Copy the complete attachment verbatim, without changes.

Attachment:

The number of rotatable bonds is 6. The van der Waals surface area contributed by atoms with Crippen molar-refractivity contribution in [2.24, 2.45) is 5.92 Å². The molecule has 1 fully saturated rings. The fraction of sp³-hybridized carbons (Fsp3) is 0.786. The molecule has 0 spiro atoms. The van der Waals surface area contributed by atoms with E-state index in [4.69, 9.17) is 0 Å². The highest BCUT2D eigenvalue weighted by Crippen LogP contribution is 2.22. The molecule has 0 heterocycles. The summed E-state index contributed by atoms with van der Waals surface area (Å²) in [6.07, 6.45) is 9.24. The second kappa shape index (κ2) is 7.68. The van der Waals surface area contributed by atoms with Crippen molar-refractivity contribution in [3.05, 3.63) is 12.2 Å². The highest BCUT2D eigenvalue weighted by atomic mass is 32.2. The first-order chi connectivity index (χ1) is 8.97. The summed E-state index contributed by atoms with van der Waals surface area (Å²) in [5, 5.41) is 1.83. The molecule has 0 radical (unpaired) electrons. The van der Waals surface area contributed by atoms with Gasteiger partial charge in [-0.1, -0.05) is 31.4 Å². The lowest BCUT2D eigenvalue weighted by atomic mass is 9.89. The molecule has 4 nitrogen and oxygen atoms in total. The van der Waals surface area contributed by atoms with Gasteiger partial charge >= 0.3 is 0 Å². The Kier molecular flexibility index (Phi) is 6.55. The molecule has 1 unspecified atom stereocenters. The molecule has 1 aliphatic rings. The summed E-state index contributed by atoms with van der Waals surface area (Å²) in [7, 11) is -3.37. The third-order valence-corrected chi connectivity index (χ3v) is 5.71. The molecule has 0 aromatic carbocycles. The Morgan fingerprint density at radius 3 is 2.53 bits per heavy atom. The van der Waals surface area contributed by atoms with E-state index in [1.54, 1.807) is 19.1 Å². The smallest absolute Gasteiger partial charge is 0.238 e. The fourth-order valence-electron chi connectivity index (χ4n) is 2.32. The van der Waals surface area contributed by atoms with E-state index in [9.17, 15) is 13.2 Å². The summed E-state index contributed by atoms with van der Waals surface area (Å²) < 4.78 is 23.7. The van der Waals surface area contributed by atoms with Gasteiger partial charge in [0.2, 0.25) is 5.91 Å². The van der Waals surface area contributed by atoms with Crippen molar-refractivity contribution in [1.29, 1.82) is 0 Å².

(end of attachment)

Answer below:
The number of rotatable bonds is 6. The van der Waals surface area contributed by atoms with Crippen molar-refractivity contribution in [2.24, 2.45) is 5.92 Å². The molecule has 1 fully saturated rings. The fraction of sp³-hybridized carbons (Fsp3) is 0.786. The molecule has 0 spiro atoms. The van der Waals surface area contributed by atoms with E-state index in [4.69, 9.17) is 0 Å². The highest BCUT2D eigenvalue weighted by Crippen LogP contribution is 2.22. The molecule has 0 heterocycles. The summed E-state index contributed by atoms with van der Waals surface area (Å²) in [6.07, 6.45) is 9.24. The second kappa shape index (κ2) is 7.68. The van der Waals surface area contributed by atoms with Crippen molar-refractivity contribution in [3.05, 3.63) is 12.2 Å². The highest BCUT2D eigenvalue weighted by atomic mass is 32.2. The first-order chi connectivity index (χ1) is 8.97. The summed E-state index contributed by atoms with van der Waals surface area (Å²) in [5, 5.41) is 1.83. The molecule has 0 radical (unpaired) electrons. The van der Waals surface area contributed by atoms with Gasteiger partial charge in [-0.1, -0.05) is 31.4 Å². The lowest BCUT2D eigenvalue weighted by atomic mass is 9.89. The molecule has 4 nitrogen and oxygen atoms in total. The van der Waals surface area contributed by atoms with Gasteiger partial charge >= 0.3 is 0 Å². The Kier molecular flexibility index (Phi) is 6.55. The molecule has 1 unspecified atom stereocenters. The molecule has 1 aliphatic rings. The summed E-state index contributed by atoms with van der Waals surface area (Å²) in [7, 11) is -3.37. The third-order valence-corrected chi connectivity index (χ3v) is 5.71. The molecule has 0 aromatic carbocycles. The Morgan fingerprint density at radius 3 is 2.53 bits per heavy atom. The van der Waals surface area contributed by atoms with E-state index in [1.54, 1.807) is 19.1 Å². The smallest absolute Gasteiger partial charge is 0.238 e. The fourth-order valence-electron chi connectivity index (χ4n) is 2.32. The van der Waals surface area contributed by atoms with E-state index in [9.17, 15) is 13.2 Å². The summed E-state index contributed by atoms with van der Waals surface area (Å²) < 4.78 is 23.7. The van der Waals surface area contributed by atoms with Gasteiger partial charge in [0.2, 0.25) is 5.91 Å². The van der Waals surface area contributed by atoms with Crippen molar-refractivity contribution in [1.29, 1.82) is 0 Å².